NCPA - National Center for Policy Analysis


October 20, 2004

As medical science creates new treatments to keep us alive longer, the country will need ever more health-care personnel to avoid coverage gaps. Nurse practitioners are quicker and cheaper to train than doctors, and there is already a huge pool of registered nurses in the United States who could become practitioners with just a few years' study, say observers.

Indeed, some argue that nurse practitioners may be better suited than doctors to meet the growing needs of U.S. health care. More Americans are suffering from long-term illnesses like asthma, diabetes or hypertension, where lifestyle can play a vital role in treatment. Nurse practitioners are trained to place a strong emphasis on preventive care, asking patients about their habits and educating them about their choices.

According to a quadrennial survey conducted by the U.S. Department of Health and Human Services:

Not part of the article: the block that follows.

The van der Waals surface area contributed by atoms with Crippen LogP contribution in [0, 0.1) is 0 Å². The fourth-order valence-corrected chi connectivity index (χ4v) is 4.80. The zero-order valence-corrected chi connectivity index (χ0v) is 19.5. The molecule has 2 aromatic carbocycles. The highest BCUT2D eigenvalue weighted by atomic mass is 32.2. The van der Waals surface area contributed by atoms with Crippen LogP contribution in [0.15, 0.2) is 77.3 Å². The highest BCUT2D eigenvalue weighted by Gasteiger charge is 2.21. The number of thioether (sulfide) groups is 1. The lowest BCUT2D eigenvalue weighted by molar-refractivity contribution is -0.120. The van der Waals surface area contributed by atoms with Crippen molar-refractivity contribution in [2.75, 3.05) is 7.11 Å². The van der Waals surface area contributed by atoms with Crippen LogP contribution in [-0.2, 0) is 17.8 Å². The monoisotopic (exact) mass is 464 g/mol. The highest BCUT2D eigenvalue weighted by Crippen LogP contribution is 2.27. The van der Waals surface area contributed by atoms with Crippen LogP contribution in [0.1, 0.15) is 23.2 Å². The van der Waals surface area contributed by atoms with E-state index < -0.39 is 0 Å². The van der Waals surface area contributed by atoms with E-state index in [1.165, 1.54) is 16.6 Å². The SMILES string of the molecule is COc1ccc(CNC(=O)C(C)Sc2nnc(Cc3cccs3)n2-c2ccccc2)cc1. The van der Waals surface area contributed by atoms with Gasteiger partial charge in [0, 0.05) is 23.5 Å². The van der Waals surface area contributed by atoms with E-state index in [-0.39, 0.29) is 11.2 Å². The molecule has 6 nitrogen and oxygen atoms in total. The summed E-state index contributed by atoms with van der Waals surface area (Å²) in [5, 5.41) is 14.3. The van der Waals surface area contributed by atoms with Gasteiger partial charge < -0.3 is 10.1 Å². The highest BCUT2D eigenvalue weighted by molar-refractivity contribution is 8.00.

• The number of people with the title of nurse practitioner rose from zero in 1965 to 20,000 in 1988.
  • By 1996, the number had doubled to 40,000, and by 2000 it had reached 62,373.

But those numbers don't reflect the full picture.

  • The total number of certified nurse practitioners in 2000 -- including many people who work as nurse practitioners but who don't have that specific title -- was 88,186.
  • While the 2004 number isn't available yet, nurse-practitioner organizations estimate the total is well over 100,000.

One problem that nurse practitioners still face, however, is image. No matter how much knowledge they acquire or what rave reviews they get from patients, for many people the image of a nurse is still that of a junior partner to the all-knowing physician, say observers.

Source: Andrew Blackman, "Is there a Doctor in the House?" Wall Street Journal, October 11, 2004.

For WSJ text (subscription required),,SB109717154929439394-search,00.html


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